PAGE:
I was given Patrick Boone's album by Jesse Bradley to hear a very tight combo with whom he was playing. I enjoy Jesse's guitar playing whether solo, in a duo with vocalists such as Cynthia Speer or in a quartet, so I was disappointed that he is only on the groups' take of Victor Young's "Stella By Starlight," but I have to thank Jesse because Patrick Boone's Short Stories is a very fine album. I thought magnificent was over the top so I'm sticking with very fine.
Patrick has done everything right if you want to make a little gem of an album that is destined to age well. Although the band members change a bit from track to track everyone of the seven players is superb and the direction of the band is excellent. These guys sound like they play together everyday.
Patrick chose to feature two of his original pieces and he must have had a lot to choose from because the selected pieces "Song for Bree" and "Rocket Science" sound right at home with Jerry Bergonzi's "Red's Blues" and Woody Shaw's "The Moontrane." The most deadly trap an artist can fall into is picking poor material and it seems Patrick has made it his creed to pick only the finest. Richard Rogers' "Have You Met Miss Jones" and "Tadd's Delight" by Tadd Dameron are included as is "Confirmation" by Charlie Parker and John Coltrane's "Giant Steps." While there is nothing like hearing the original, this album has such fine performances it deserves a spot in any jazz collection. Plus if you can do them justice, selections this fine can not hurt your CD.
I think if I were pressed to say what the highlights on this album are I would list them in the following order: "Song For Bree," followed by "The Moontrane," and then "Stella By Starlight" with every other song tied for fourth place. As to "Stella," one listen will convince you of Patrick's wisdom in selecting Mr. Bradley for this performance, however you will want to listen more than once. Stella opens with a minute and nineteen second (1:19) solo on Jesse's Gibson guitar and then, an abrupt change to tenor saxophone and what on my first listen I thought was a piano. However, there is no piano. That very rich sound is Jesse Bradley on his Gibson. It's amazing.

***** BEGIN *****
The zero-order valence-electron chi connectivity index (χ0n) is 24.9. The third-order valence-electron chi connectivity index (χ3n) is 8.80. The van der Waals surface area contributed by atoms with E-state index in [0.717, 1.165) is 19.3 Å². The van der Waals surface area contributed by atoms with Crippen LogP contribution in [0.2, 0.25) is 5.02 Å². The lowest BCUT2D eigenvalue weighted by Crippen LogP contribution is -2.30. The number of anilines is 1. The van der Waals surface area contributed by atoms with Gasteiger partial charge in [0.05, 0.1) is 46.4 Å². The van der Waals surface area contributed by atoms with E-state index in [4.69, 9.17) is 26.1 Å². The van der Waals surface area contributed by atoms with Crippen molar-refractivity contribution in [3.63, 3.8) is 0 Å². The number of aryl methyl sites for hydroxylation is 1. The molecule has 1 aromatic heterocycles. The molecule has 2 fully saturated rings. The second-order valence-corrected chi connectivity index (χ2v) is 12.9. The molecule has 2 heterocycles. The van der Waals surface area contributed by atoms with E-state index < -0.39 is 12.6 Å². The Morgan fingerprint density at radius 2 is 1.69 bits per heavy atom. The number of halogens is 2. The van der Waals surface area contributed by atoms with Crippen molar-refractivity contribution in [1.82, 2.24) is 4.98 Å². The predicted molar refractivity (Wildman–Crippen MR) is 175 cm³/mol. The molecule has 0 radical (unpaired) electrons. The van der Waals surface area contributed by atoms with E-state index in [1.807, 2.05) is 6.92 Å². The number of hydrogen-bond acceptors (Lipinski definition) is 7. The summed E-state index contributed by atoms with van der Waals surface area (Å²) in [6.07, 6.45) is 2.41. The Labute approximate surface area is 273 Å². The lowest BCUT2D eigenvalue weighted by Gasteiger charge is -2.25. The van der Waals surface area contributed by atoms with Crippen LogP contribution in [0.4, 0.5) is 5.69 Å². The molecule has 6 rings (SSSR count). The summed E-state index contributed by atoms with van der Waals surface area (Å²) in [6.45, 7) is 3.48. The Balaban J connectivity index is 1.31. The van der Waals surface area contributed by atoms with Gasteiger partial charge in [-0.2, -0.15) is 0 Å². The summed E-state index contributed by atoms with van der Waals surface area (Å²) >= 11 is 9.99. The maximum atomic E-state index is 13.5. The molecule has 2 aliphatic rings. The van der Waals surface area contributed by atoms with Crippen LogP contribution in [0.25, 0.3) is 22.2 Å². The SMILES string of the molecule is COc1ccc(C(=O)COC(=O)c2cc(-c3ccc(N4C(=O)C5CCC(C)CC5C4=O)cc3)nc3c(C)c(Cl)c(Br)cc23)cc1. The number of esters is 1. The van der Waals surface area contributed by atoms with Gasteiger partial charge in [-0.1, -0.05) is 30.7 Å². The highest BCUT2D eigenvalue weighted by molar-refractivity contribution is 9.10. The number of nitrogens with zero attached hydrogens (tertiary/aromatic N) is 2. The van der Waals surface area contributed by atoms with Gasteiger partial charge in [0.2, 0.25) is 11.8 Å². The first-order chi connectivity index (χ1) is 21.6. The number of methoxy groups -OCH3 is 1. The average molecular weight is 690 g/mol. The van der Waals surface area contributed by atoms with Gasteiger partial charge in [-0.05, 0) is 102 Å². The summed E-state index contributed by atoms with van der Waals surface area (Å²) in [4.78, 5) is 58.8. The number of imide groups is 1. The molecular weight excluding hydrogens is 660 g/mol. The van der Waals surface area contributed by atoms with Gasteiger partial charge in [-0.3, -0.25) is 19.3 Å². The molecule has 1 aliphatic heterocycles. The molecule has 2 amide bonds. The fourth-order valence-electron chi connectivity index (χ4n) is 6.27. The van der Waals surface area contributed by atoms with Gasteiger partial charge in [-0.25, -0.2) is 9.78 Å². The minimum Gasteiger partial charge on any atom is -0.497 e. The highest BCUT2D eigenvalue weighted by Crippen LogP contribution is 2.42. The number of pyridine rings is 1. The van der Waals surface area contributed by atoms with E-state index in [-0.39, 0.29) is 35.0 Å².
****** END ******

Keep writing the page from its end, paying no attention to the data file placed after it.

Patrick Boone has, as Scott Yanow says in the liner notes, "a passionate and personal voice that cannot be mistaken for anyone else," and I have to say I can't disagree with that. Patrick can turn a phrase with the very best of them and I do mean the very best of the saxophone speaking world, yet he is not a mimic. In the best improvisational traditions he has listened to those who spoke before and those who are speaking still and he has added his own distinct voice. I think in the future you will hear people saying, "This cat sounds like Patrick Boone." They will certainly mean the comment as a compliment.